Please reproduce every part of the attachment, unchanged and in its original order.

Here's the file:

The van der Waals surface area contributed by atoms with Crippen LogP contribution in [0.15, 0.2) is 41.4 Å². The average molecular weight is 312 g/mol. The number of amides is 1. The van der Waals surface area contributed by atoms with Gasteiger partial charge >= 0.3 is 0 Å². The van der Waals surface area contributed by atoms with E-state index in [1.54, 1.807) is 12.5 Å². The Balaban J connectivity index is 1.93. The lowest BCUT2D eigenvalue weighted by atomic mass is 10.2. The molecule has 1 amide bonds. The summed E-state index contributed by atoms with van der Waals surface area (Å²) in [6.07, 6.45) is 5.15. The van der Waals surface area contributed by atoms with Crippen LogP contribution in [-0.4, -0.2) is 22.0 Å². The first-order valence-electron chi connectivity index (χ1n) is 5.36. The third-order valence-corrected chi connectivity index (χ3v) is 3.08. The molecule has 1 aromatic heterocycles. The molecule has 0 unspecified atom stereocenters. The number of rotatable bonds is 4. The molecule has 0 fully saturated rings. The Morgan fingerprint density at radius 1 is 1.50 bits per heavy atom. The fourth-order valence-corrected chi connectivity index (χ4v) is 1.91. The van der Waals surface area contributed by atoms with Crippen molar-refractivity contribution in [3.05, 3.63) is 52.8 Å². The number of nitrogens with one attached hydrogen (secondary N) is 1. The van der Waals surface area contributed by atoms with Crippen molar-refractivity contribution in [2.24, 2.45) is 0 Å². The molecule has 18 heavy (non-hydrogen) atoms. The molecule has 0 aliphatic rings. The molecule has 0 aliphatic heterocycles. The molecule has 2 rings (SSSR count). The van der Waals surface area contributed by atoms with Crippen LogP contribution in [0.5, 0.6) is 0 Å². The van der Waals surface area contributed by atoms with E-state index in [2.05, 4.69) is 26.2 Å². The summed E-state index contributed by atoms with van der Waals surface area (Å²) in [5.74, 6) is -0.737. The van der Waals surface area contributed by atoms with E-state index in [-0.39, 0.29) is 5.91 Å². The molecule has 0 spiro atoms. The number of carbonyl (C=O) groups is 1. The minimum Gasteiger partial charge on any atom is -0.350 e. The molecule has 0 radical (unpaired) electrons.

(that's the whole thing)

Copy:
The van der Waals surface area contributed by atoms with Crippen LogP contribution in [0.15, 0.2) is 41.4 Å². The average molecular weight is 312 g/mol. The number of amides is 1. The van der Waals surface area contributed by atoms with Gasteiger partial charge >= 0.3 is 0 Å². The van der Waals surface area contributed by atoms with E-state index in [1.54, 1.807) is 12.5 Å². The Balaban J connectivity index is 1.93. The lowest BCUT2D eigenvalue weighted by atomic mass is 10.2. The molecule has 1 amide bonds. The summed E-state index contributed by atoms with van der Waals surface area (Å²) in [6.07, 6.45) is 5.15. The van der Waals surface area contributed by atoms with Crippen LogP contribution in [-0.4, -0.2) is 22.0 Å². The first-order valence-electron chi connectivity index (χ1n) is 5.36. The third-order valence-corrected chi connectivity index (χ3v) is 3.08. The molecule has 1 aromatic heterocycles. The molecule has 0 unspecified atom stereocenters. The number of rotatable bonds is 4. The molecule has 0 fully saturated rings. The Morgan fingerprint density at radius 1 is 1.50 bits per heavy atom. The fourth-order valence-corrected chi connectivity index (χ4v) is 1.91. The van der Waals surface area contributed by atoms with Crippen molar-refractivity contribution in [3.05, 3.63) is 52.8 Å². The number of nitrogens with one attached hydrogen (secondary N) is 1. The van der Waals surface area contributed by atoms with Crippen molar-refractivity contribution in [2.24, 2.45) is 0 Å². The molecule has 18 heavy (non-hydrogen) atoms. The molecule has 0 aliphatic rings. The molecule has 0 aliphatic heterocycles. The molecule has 2 rings (SSSR count). The van der Waals surface area contributed by atoms with Crippen LogP contribution in [0.5, 0.6) is 0 Å². The van der Waals surface area contributed by atoms with E-state index in [2.05, 4.69) is 26.2 Å². The summed E-state index contributed by atoms with van der Waals surface area (Å²) in [5.74, 6) is -0.737. The van der Waals surface area contributed by atoms with E-state index in [-0.39, 0.29) is 5.91 Å². The molecule has 0 spiro atoms. The number of carbonyl (C=O) groups is 1. The minimum Gasteiger partial charge on any atom is -0.350 e. The molecule has 0 radical (unpaired) electrons.